Steamboat Springs children's author Avi and Denver sixth-grader Sive Kelliher at CPR.

(Stephanie Wolf/CPR News)

"When we do wrong, we bind ourselves to other people who do wrong." That's a line from a new novel from Newbery-Medal-winning children's author Avi. It's called "The Unexpected Life of Oliver Cromwell Pitts" and is out May 16.

The book opens in a seaside town in England. The year is 1724 and 12-year-old Oliver wakes up to discover his home has flooded and his father has disappeared. He finds a note saying that his father has left for London, where his sister, Charity, is in some kind of trouble. Oliver sets out to find his family. During his journey, he encounters an array of criminal masterminds who foil his attempts to reunite with them.

Avi, the pen name of Steamboat Springs writer Edward Irving Wortis, spoke with Colorado Matters host Ryan Warner and 12-year-old guest host Sive Kelliher, who is in the sixth grade at Denver School of the Arts and a winner of the Rocky Mountain PBS StoryMakers writing contest

Read chapter one from the new novel:

In Which I Introduce Myself after Which I Immediately Plunge into a Desperate Situation.

On November 12, 1724, I, Oliver Cromwell Pitts, lay asleep in my small room at the top of our three-story house, when, at about six in the morning, I was shocked into full wakefulness by horrible sounds: roaring, wailing, and screeching.

Confounded by such forceful clamors, I was too fright­ened to shift from my bed. Even so, I listened hard, trying to make sense of what was occurring. It did not help that the room in which I lay had no windows, so I could see little. Then I realized that my bed — in fact, our entire house, an old wooden structure — was shaking. The com­bination of darkness and dreadful sounds made everything worse.

I dared not move, in hopes that by remaining still, I might diminish both noise and quivering. Yet as if to mock me, the uproar only grew louder and more frenzied, rising to a horrifying crescendo.

Desperately wanting to see something, the better to gain intelligence as to what was occurring, I reached to­ward the floor where I had placed my candle and flint box the night before, only to discover they were not there. The shaking of the house was so forceful it must have tumbled them away. The next moment I heard a slapdash thumping directly overhead, as if stones were hitting our thatched roof.

Midst all this confusion, I recognized the boom of crashing waves. Even this familiar sound was no comfort: My family home in the English town of Melcombe Regis was a tenth of a mile from the sea. I should not be hearing such near water. I had to investigate.

I crept from bed, fumbled for my clothing, and de­spite the darkness, dressed swiftly. As I was pulling on my boots, a ghastly splintering sound erupted directly overhead. I looked up. To my astonishment, a faint light appeared as a piece of our roof peeled away like a strip of orange rind, leaving a large and jagged hole. In an in­stant, a torrent of frigid water poured down, drenching me. What’s more, the wailing sounds grew louder, which I now identified as wind.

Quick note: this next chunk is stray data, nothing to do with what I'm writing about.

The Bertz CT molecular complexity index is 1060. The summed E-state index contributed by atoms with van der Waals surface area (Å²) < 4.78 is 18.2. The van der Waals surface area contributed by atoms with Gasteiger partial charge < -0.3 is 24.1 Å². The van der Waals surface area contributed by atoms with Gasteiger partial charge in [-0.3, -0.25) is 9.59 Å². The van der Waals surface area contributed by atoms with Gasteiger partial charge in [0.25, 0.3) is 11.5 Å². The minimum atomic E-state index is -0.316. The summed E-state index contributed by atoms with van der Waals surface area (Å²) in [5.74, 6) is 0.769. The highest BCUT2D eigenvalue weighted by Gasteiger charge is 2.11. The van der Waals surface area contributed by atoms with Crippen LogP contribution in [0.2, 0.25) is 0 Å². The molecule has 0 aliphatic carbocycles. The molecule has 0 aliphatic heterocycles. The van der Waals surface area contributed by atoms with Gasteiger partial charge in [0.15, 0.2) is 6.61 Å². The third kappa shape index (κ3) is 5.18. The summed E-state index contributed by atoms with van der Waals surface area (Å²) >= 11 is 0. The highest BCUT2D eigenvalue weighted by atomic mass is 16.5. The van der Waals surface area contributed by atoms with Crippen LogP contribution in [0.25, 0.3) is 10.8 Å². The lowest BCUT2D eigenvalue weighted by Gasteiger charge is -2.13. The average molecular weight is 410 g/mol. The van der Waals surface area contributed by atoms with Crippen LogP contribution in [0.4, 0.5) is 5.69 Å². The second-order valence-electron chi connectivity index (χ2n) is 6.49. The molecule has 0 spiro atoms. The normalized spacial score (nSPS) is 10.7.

Tempests often struck the Dorset coast, but in all my twelve years I had never experienced one so violent. The storm must have hit the shore at high tide — under a full moon — a linking of meteorological conditions, which now and again brought flood. I truly wondered if the world was coming to an end. And, if not the entire world, surely my world seemed to be collapsing fast.

Little did I know how accurate that notion would come to pass.

At that immediate moment, however, my concern was this: I must warn my sister of the danger. Charity — for that was my beloved sister’s name — had her room below mine. Yet, no sooner had I thought of cautioning her, then I re­membered she — six years older than I — had thankfully gone to London two months ago to live with our uncle Tobias Cuttlewaith.

Good, I thought. She, at least, was safe.

It was only natural then that my worries turned next to my father, Mr. Gabriel Pitts — to give his whole name. A lawyer, he had his closet — which is to say his office and private room — on the first level of our house.

Wanting to make sure he was safe, I floundered about in search of the stairs. Ineptly, I found them, and then de­scended with great caution through the blustery, sodden darkness. The water, coming through the torn roof, was flooding the stairway, making it slippery.

After a brief descent, during which I guessed rather than saw my location, I reached the second level, where my sister had her room. It was a little brighter than my chamber, but such powerful gusts were whipping about that I became convinced a wind had smashed the lone window in.

“Father!” I cried, but the sounds that roared about me were louder than my voice. To find him I would have to go down another flight of narrow steps. Accordingly, I gripped the banister as tightly as I could. Halfway down I began to hear sloshing sounds. That suggested that the sea was nearer than I previously thought.

“Father!” I cried again, but received no more reply than before.

Where could he be? Was he hurt? Had he drowned? Could I save him?

As close to panic as I have ever felt, I picked my way down almost to the bottom step where I perceived shim­mering liquid pooling below me. Clinging to the wet ban­ister, wondering how deep the water was, I suddenly felt a gob of water on the back of my neck. It so startled me, my fingers slipped, and I plunged headfirst into the water.

In short, I was in grave danger of drowning right in the middle of my own home.

From The Unexpected Life of Oliver Cromwell Pitts by Avi. © 2017 by Avi. Reprinted by permission of Algonquin Young Readers. All rights reserved.

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